picking pectin


My mom came over on Saturday to help me tackle two flats of strawberries and our annual freezer jam marathon.  I personally cleaned and cut all two flats of strawberries and did my share of mashing (when I couldn’t persuade my daughter or hubbie to take a turn at the masher).  My mom did all the boiling and mixing.  Together we made 9 batches of jam!!  Whew.  Here’s my share:

Aren’t they pretty?  I could show you all the steps to making freezer jam, but it’s really super easy (clean, mash, boil water & pectin + sugar, mix in berries, pour into jars) and you just need to follow the directions in the pectin box.

What I really want to address, is WHICH pectin to use.  My mom is a big fan of Sure Jell, but it is one of the more expensive ones, so this time I tried Ball Pectin.  Both of the brands were for low or no sugar.  I have also tried other cheaper varieties, but they have not set well.  My mom used 4 boxes of Sure Jell for her flat of berries, and I used one 4.7 oz. container of the Ball pectin.  The main differences were in the proportions.  Each Sure Jell box calls for 4 cups of mashed berries to 3 cups of sugar + 1 cup of water.  You mix the sugar, water and pectin together and bring it to a boil.  This way everything dissolves nicely.  Then you add the strawberries and pour into containers.  Each recipe filled four 8oz. jars (or double of 4oz. jars).  You are also not supposed to double the recipe.

With the Ball pectin, it called for 3 cups of mashed berries to 1-3/4 cups juice or water (we tried it with apple juice) + up to 3 cups of sugar.  We decided to use just under 2 cups of sugar to keep a similar ratio to the Sure Jell.  It tasted plenty sweet.  I like that you can adjust to your personal preferences, even using NO SUGAR at all.  I’m not quite that healthy, so we were fairly generous with the sugar.  In this case, the recipe called for boiling the pectin (3 Tbls. per recipe) and juice, and then adding the sugar (not boiling it), and then the berries.  My mom worried that the sugar wouldn’t dissolve well, but we had no problems.  We made 5 batches with my container of pectin, and it looks like I have about 1 Tbls. left over.  Because we used only 3 cups of berries, each recipe only filled 3 jars.  This meant more work in the long run.  However, the instructions said you CAN double this recipe (up to 10 jars, it says, so I guess you could triple the recipe).  We didn’t try it because my mom said she got in a rhthym of proportions and didn’t want to have to rethink it.  Next time I would definitely try it because that would save a lot of time!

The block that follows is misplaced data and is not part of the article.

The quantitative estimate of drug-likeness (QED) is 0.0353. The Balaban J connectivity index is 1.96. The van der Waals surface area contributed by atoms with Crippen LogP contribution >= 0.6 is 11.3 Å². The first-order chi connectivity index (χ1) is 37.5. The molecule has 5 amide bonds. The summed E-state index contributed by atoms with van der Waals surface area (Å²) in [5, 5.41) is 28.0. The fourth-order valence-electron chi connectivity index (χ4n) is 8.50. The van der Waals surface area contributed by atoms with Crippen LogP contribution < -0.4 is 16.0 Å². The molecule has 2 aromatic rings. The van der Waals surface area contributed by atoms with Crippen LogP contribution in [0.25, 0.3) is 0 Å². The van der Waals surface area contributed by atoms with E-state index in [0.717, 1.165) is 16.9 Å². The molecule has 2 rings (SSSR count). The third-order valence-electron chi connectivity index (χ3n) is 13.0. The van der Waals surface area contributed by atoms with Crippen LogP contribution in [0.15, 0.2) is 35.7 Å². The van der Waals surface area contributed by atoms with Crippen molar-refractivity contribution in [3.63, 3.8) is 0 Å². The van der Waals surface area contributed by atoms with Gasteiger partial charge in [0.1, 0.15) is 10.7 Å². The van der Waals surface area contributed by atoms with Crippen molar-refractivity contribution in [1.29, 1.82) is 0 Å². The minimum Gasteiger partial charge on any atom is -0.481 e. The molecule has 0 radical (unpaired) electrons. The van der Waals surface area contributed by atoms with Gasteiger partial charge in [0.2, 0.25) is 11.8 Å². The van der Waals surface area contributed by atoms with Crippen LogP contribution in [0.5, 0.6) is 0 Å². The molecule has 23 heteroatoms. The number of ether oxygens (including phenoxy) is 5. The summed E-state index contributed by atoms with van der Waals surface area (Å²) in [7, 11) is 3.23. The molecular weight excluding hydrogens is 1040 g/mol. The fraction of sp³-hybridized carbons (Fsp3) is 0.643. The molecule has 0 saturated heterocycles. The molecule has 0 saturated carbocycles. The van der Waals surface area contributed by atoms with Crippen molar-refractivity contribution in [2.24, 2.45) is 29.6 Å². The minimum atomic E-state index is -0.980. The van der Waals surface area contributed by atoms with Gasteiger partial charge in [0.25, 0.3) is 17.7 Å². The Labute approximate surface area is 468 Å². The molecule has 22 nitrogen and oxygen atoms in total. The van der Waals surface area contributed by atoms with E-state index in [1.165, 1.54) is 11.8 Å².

When we were all done, my mom’s Sure Jell jams were pretty well set already.  My Ball jams were still runny.  The Sure Jell calls for setting the jars on the counter at room temperature for 24 hours before freezing.  The Ball wants you to refridgerate for several hours (no more than 24, it says) before freezing.  I put my jams in the fridge overnight, and they were perfectly set this morning.  Most importantly, both jams taste great!  My mom got her Sure Jell on sale for about $3.50 a box (it is often more than that), and I bought my container for about $7 (maybe a little less).  That’s about the double the cost for the Sure Jell for the same amount of jam.  So there you have it.  If you are looking to save a little money, I think going with the Ball pectin is a smart choice.

The best thing, though, is seeing my freezer full of lovely jam for the coming year!


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